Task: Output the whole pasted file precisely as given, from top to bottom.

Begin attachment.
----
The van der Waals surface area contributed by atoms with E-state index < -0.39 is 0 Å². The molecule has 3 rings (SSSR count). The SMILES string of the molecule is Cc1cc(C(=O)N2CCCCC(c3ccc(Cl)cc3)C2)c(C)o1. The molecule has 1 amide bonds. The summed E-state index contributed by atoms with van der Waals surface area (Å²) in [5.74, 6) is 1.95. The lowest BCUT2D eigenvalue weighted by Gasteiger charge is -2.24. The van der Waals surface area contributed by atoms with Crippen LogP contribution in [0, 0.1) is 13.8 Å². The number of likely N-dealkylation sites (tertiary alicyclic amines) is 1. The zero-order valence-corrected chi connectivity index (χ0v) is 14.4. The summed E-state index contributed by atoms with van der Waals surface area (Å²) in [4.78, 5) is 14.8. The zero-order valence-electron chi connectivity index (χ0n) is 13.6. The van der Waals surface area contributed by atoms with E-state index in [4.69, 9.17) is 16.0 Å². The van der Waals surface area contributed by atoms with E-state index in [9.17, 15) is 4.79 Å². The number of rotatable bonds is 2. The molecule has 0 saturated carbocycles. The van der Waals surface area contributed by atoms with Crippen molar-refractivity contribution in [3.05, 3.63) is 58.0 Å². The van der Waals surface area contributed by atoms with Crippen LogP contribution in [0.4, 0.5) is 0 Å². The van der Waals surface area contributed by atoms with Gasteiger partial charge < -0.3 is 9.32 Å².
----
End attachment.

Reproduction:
The van der Waals surface area contributed by atoms with E-state index < -0.39 is 0 Å². The molecule has 3 rings (SSSR count). The SMILES string of the molecule is Cc1cc(C(=O)N2CCCCC(c3ccc(Cl)cc3)C2)c(C)o1. The molecule has 1 amide bonds. The summed E-state index contributed by atoms with van der Waals surface area (Å²) in [5.74, 6) is 1.95. The lowest BCUT2D eigenvalue weighted by Gasteiger charge is -2.24. The van der Waals surface area contributed by atoms with Crippen LogP contribution in [0, 0.1) is 13.8 Å². The number of likely N-dealkylation sites (tertiary alicyclic amines) is 1. The zero-order valence-corrected chi connectivity index (χ0v) is 14.4. The summed E-state index contributed by atoms with van der Waals surface area (Å²) in [4.78, 5) is 14.8. The zero-order valence-electron chi connectivity index (χ0n) is 13.6. The van der Waals surface area contributed by atoms with E-state index in [4.69, 9.17) is 16.0 Å². The van der Waals surface area contributed by atoms with E-state index in [9.17, 15) is 4.79 Å². The number of rotatable bonds is 2. The molecule has 0 saturated carbocycles. The van der Waals surface area contributed by atoms with Crippen molar-refractivity contribution in [3.05, 3.63) is 58.0 Å². The van der Waals surface area contributed by atoms with Crippen LogP contribution in [0.4, 0.5) is 0 Å². The van der Waals surface area contributed by atoms with Gasteiger partial charge < -0.3 is 9.32 Å².